Kuroda Becomes Longest-Serving BOJ Head
Tokyo, Sept. 29 (Jiji Press)--Haruhiko Kuroda became the longest-serving Bank of Japan governor on Wednesday, amid lingering questions about the effects of the protracted monetary easing of a "different dimension" he has pushed to reflate the economy.
Kuroda's term as head of the Japanese central bank reached 3,116 days as of the same day, surpassing the previous record marked by Hisato Ichimada, who earned the nickname "the pope" for his work to curb inflation after World War II during his tenure between June 1946 and December 1954.
As a driver of the Abenomics policy mix launched by former Prime Minister Shinzo Abe to get the Japanese economy out of deflation, Kuroda pushed ahead with massive monetary easing. But the BOJ's 2 pct inflation target has yet to be achieved, leaving a difficult task for Kuroda during his remaining 18 months in office.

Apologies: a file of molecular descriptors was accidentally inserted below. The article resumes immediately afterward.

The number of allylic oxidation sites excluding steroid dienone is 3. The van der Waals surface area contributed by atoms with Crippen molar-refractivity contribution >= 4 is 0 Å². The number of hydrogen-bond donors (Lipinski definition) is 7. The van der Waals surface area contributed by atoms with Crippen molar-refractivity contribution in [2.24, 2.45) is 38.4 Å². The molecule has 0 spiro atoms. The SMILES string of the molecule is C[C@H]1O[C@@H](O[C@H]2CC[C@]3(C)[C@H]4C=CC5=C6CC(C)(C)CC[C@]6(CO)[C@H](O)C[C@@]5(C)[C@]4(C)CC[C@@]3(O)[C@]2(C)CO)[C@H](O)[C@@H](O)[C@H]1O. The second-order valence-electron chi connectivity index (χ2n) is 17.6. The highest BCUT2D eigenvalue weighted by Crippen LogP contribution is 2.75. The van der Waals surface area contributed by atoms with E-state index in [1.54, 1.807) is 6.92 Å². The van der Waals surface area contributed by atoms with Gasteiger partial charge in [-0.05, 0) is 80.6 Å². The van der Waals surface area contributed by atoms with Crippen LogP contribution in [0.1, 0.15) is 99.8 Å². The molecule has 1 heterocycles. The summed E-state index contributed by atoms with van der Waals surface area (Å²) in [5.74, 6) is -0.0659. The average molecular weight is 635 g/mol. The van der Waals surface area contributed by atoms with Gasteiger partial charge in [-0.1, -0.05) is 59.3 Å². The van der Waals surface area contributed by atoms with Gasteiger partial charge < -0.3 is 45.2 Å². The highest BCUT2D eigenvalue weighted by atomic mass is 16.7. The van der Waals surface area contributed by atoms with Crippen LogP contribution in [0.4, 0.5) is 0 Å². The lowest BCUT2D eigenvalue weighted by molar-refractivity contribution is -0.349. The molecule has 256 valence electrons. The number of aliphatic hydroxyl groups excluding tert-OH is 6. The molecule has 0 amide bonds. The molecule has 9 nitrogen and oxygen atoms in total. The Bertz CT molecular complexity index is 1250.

Soon after taking office in March 2013 under the second Abe administration, Kuroda introduced "monetary easing of a different dimension" in order to achieve the price stability target. His policy was designed to double within two years the monetary base, or the combined balance of currency in circulation and commercial financial institutions' current account deposits at the central bank, as well as the BOJ's holdings of Japanese government bonds.
Dubbed the "Kuroda bazooka" on financial markets, the drastic monetary easing measures contributed to weakening the yen against major currencies and pushing up Tokyo stock prices.
[Copyright The Jiji Press, Ltd.]